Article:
"Heart of a Dog," a meditative dream of a documentary by Laurie Anderson, takes on, in a very playful way, the biggest themes of all. It's about fear and paranoia and love, how to live and how to die, and the connection between love and death. It's very personal and very gorgeous, unspooling like a ribbon of time and memory. To watch it is to be inside a mind at play, or perhaps a dreaming mind. Despite the way all this sounds, it's a joy: quite unsentimental and really very droll, sometimes eerie.
Anderson has a way of looking at the world that's all her own, and I was pleased to be a part of her world for these 75 minutes. Performance artist, experimental musician, Anderson is foremost a storyteller, so I will let you discover the vivid stories she tells in this movie in her own voice. Hers is an honest midwestern voice (she's from Glen Ellyn), a voice I connected with in my teenage years, dreaming along to albums like Big Science and Home of the Brave. A wise voice, warm.
We see Anderson's West Village neighborhood from her departed dog's point of view. This is Lolabelle, a very fine rat terrier, who could paint, play piano, and sculpt. Lolabelle-cam sniffs up and down the sidewalk, and we meet pooches at doggy-level, including a bulldog who snuffles the lens. We stick our muzzles into neighbors of Laurie and Lou (Reed, that is, her departed husband). We scurry into shops. To a dog, every day is the best day ever. Every walk is the best walk ever. We humans are much more complex. So complex, in fact, that we can't even learn this most facile way of living.
Big Brother has long been a theme of Anderson's work. Around the same time she premiered this film, she presented a sculpture/video installation in New York City called "Habeas Corpus," about Mohammed el Gharani, one of the youngest detainees at Guantanamo Bay, featuring music by Syrian singer Omar Souleyman. In "Heart of a Dog" she contrasts the ties that bind in her neighborhood with the NSA's new Data Center. Sprawling in the Utah desert, it is the world's most vast temple to the post-9/11 surveillance state. Massive data collection, a lot of it in "the cloud." So many voices and stories. What if our stories mix together?, Anderson wonders. Words flit by on the screen. Traces of data in the air, like heat lightning.
Lolabelle and Laurie go hiking in the mountains in Northern California. After she almost gets spirited away by hawks, the terrier realizes for the first time that danger can come from the sky, her beautiful sky. There is a new look in her eyes, the same one Anderson sees in the eyes of her neighbors, post-9/11. Will they ever look at the sky the same way again? Will we begin to fear our neighbors, spy on them? Cameras begin to appear all over her neighborhood.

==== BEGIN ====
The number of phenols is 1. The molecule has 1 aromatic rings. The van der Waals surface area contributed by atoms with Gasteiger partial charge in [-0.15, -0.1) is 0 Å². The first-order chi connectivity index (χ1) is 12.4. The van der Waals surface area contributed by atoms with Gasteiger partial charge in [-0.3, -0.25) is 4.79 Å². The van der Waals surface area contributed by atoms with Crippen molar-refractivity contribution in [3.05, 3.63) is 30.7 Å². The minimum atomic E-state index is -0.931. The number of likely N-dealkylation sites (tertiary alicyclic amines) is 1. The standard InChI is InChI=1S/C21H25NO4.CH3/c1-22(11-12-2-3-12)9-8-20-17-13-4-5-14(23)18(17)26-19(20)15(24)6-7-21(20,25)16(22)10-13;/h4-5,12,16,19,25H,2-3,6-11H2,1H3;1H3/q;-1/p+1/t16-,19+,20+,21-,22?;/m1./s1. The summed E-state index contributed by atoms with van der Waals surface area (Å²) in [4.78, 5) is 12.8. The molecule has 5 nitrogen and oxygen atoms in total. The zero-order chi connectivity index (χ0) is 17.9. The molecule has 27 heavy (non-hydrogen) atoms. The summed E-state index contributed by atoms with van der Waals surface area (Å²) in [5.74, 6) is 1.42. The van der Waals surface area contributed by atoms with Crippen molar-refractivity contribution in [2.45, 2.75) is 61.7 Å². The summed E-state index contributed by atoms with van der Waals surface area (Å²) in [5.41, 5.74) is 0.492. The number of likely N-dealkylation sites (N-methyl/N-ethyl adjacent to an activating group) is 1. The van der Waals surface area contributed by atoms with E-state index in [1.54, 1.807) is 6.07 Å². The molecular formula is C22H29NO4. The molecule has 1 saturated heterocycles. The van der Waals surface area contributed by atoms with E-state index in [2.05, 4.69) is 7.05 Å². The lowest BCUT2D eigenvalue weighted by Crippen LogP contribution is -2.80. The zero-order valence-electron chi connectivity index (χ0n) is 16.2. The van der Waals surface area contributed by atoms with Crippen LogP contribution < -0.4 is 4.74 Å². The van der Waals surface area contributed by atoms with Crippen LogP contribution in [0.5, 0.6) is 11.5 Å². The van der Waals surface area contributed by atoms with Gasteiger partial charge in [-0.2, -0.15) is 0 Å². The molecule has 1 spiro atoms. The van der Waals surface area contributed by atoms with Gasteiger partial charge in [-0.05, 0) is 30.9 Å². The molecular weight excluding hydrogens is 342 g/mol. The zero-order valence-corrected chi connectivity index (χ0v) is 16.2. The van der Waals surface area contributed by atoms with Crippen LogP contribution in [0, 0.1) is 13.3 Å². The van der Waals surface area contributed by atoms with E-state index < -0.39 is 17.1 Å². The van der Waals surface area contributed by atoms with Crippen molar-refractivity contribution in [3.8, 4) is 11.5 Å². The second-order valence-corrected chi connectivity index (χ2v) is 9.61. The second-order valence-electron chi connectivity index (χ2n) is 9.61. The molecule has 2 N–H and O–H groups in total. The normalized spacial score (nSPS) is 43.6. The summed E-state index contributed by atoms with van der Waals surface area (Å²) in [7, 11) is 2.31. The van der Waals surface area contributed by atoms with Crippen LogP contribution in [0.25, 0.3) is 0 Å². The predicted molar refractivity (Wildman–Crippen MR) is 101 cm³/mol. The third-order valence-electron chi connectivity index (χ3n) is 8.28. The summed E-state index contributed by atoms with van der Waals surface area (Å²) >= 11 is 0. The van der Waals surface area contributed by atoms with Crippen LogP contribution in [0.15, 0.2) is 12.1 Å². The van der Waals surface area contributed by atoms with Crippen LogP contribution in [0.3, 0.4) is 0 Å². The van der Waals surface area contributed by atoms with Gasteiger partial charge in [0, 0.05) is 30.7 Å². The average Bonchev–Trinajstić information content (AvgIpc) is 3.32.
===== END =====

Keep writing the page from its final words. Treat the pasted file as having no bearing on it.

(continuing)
When Lolabelle goes blind, it inaugurates one of the pup's most fertile creative periods. She even plays the piano in concert. Then we get an unblinking look at her death, at home. Anderson has read deeply in the Tibetan Book of the Dead, and its concept of the "bardo," a 49-day interval between death and rebirth, during which the mind dissolves, animates the film. After Lolabelle dies, Anderson beings to keep a double diary: what's going on in the real world, and what's going on in Lolabelle's journey through the bardo. I suppose what "Heart of a Dog" is about, in some ways, is the soul. We see bodies only fleetingly; Anderson herself is here mainly as a disembodied voice. Lou is here almost as a ghost: the film's secret spirit. As Anderson's mother lay dying, the last conversation she had was with the animals who had gathered on her ceiling.
Close your eyes. Now open them.
Anderson made the film with her iPhone and other small cameras. Viewers who are conversant with, say, Godard's essay films, or the work of Agnes Varda, may be somewhat prepared for the homemade mode Anderson uses in "Heart of a Dog." It is the same kind of dense tapestry, interweaving home movies, philosophy, wordplay, language criticism, acted interludes, animation, a hypnotic, starkly beautiful score composed by Anderson and drawn from her lengthy career, and paintings such as Goya's "The Dog," which I myself have stood in the Prado and peered into, with its head of a lonely little dog looking out into an ochre void.
The seasons pass, seen often through an odd layer like a rain-streaked windshield. We see spindly, black tree branches overhead, and power lines against a vast sky, now blue, now gray. She tells us she was a sky worshipper as a child: that great Midwestern sky. Snow falls softly in the woods. Now we are at a day at the beach. Lolabelle is running along the tide, the only place she would ever run after she went blind. We get just a glimpse of Lou, sitting on the sand as the camera swings past him, then reels out into the sky as the tide comes rushing in over the tops of our heads. (Anderson has turned the camera upside down.) Over the end credits, she plays Lou's warm "Turning Time Around," one of my favorites, and it speaks right into our hearts, and Anderson's as well.
After the film, Karolyn commented that she'd like to hear Anderson read "The Giving Tree." It's a book I confess I've never been able to get through without crying. It wasn't until I thought about it that I realized how appropriate Karolyn's idea was. In the book, the tree, of course, gave everything, and giving, finally, is what "Heart of a Dog" is truly about. After Lolabelle dies, Anderson's meditation teacher instructs her thusly: when you think of Lolabelle, always give something away. She replies, but then I won't have anything left.
So? replies her teacher.
Key to ratings:
***** (essential viewing)
*** (worth a look)